So London’s zine-making, band-forming feminists have moved on from Riot Grrrl. The world in 2012 is not the same place it was in 1993. What the new scene has borrowed from its older Nineties sister is hipness and an ethos of Do It Yourself and, if that makes feminism more, well, cool, then that can’t be a bad thing, can it. ζ

%TNT Magazine% feminism

Page 2 – click to head back to page 1

“I feel as if I have to give validation that I’m really a feminist. For me, feminism is just about believing in ourselves and being able to do what we want.”

Flecknell agrees. “I think for some people it can be quite intimidating getting involved with feminism. I still feel like I don’t know enough facts or enough feminist history. I think finding other ways of getting women involved in feminism, like through arts events, shows we can all explore feminism in our own way.”

But between the lack of tough political stance and the high proportion of hipness in the scene, isn’t there something a bit suspiciously trendy about this seeming
return to Riot Grrrl? 

“I recently moved the Girls Get Busy events from Alibi to the Shacklewell Arms in Dalston, because I was worried people were just coming along to be seen,” Siveyer agrees.  “We even got some gross, lecherous men turning up.”

Over the last year, there has been a resurgence of Nineties music and fashion but, perhaps this trend goes deeper than the DMs and dip-dyed hair. 

“I think the whole DIY attitude to arts and activism has made a real comeback, buoyed by the internet improving the way we all share and communicate,” Flecknell says. “People are turning away from capitalist, consumer culture and are looking into their backyard to feel a sense of belonging.”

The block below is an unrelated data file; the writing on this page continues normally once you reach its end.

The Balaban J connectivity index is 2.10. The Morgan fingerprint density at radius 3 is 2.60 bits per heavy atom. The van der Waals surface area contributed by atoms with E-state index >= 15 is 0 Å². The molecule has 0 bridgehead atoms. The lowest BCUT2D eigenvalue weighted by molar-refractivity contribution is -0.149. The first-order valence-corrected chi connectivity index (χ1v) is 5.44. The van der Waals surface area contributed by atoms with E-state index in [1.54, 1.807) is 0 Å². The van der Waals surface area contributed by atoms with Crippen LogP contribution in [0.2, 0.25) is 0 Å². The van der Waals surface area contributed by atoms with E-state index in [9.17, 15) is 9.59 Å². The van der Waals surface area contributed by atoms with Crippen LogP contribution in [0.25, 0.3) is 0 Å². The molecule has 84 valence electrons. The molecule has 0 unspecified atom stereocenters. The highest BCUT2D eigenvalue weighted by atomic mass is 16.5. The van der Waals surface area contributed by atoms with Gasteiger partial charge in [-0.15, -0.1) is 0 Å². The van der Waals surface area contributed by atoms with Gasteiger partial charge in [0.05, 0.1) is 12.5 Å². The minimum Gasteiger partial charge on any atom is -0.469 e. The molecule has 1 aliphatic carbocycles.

In Dalston’s Shacklewell Arms, at the recent benefit in aid of Pussy Riot, organised jointly by Not So Popular, Girls Get Busy and Storm In A Teacup, the audience is mixed. There’s a core of trendy 20-something girls in grungy jumpers, but there are also lots of guys and a contingent of less hip, older-generation feminists. 

The bill includes speakers from the East London Fawcett Group, which traces its roots back to suffragette Millicent Fawcett in 1866, and a performance from Viv Albertine of The Slits. The return of Riot Grrrl-style feminism has not created a closed community. Bryony Beynon, 26, from Brixton, is web editor for Hollaback! (ldn.ihollaback.org), the campaign to end the street harassment of women. She also plays the guitar in female punk band, Good Throb. An outspoken feminist, contributing to songs such as Shit Wife Day, Beynon is wary about Good Throb being labelled latter-day Riot Grrrls.

“The DIY idea that influenced the Riot Grrrl is a thread for many girl bands that continues today, but the movement was short-lived and the thousands of feminist punk bands active today take inspiration from a much wider pool,” she says.

“That is one thing that I think a lot of feminist punk musicians have learnt from the days of Riot Grrrl, which fell apart due to media distortions. People are a lot less naive now. The aesthetic might be popular, but those who actually take action to change things and create their own culture know that this isn’t important.”

So London’s zine-making, band-forming feminists have moved on from Riot Grrrl. The world in 2012 is not the same place it was in 1993. What the new scene has borrowed from its older Nineties sister is hipness and an ethos of Do It Yourself and, if that makes feminism more, well, cool, then that can’t be a bad thing, can it.



blog comments powered by Disqus